The penetration of the ruling TMC in Jungal Mahal has helped intelligence gathering, and facilitated a succession of arrests, including several of high profile leaders, including Arnab Dam alias Bikram, a Maoist State Committee member and secretary of the Bihar-Jharkhand- Odisha Border Regional Committee (BJOBRC), who was arrested at the Biramdih Railway Station in Purulia District late in the night of July 16. An AK-47 rifle, some rounds of ammunition and some Maoist literature were recovered from him. Bikram’s arrest was touted as the biggest achievement of the Joint SFs after Kishanji’s elimination, as he was one of the most important leaders in charge of operations in West Bengal since Kishanji’s death.
Another significant success was the arrest of Sadanala Ramakrishna aka RK aka Techie Anna, a member of the Maoist Central Technical Committee, in Kolkata on February 29. His arrest was part of simultaneous raids in Kolkata and Mumbai, leading to the arrest of nine Maoists (five in Kolkata and four in Mumbai). The arrests blew the lid off an ambitious Maoist arms manufacturing project.
A succession of arrests, including some in Guwahati (Assam), New Delhi, Kolkata and Siliguri in West Bengal, and the Ganjam District in Odisha, between February and August 2012, of cadres of the People’s Liberation Army (PLA), an insurgent formation operating in the Northeastern State of Manipur, which has formalized linkages with the CPI-Maoist, and Maoist facilitators, helped unravel the PLA-Maoist network, including its manifestations in West Bengal.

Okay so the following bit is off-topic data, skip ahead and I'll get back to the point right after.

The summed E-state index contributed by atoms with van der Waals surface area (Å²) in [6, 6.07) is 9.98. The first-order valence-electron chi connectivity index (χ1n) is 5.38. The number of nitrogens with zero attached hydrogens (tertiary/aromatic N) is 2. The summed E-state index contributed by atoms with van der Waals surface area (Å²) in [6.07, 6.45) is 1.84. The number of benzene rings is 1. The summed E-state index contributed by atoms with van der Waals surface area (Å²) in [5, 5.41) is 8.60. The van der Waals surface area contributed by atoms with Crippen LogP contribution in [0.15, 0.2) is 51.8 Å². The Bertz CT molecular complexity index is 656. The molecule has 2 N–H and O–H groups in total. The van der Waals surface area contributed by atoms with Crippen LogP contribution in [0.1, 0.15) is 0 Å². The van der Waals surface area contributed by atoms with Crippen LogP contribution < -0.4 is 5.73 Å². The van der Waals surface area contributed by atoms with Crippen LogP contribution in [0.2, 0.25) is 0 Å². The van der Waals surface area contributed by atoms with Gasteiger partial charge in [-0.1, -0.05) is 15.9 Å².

Another key arrest was that of Abhishek Mukherjee, secretary of the Maoists’ Kolkata City Committee on September 11, 2012. Abhishek was thought to have been killed in the Hathilot forest encounter on March 25, 2010, where Kishanji was believed to have been seriously injured. Indeed, the Maoists had put up his name and photograph on their “martyrs list” in an information bulletin, in an effort to mislead the Police.
Other significant arrests in 2012 included Tota Hembram, a top Maoist squad leader; Ranjan Tudu, a trusted Kishanji aide; Mohan Vishwakarma (60), a senior member of the Technical Research and Arms Manufacturing (TRAM) unit. According to SATP data, a total of at least 40 Maoist arrests have been made in West Bengal through 2012.
Despite these reverses, Maoist efforts to regain lost ground continue. On the evening of November 24, 2012, some 50 CPI-Maoist sympathisers gathered at a community hall in Kolkata to observe the first death anniversary of Kishanji. Sources indicate that “a similar programme was held in Jungal Mahal, where several (Maoist) leaders participated.”
Media reports indicate that the Maoists have taken disciplinary action against former Bengal State Committee chief, Akash, and the Bengal State Committee has been dissolved. A State Organising Committee has been formed, which is working under BJOBRC. There have been periodic reports of Maoists trying to regroup, especially in the Jhargram area, which borders Jharkhand.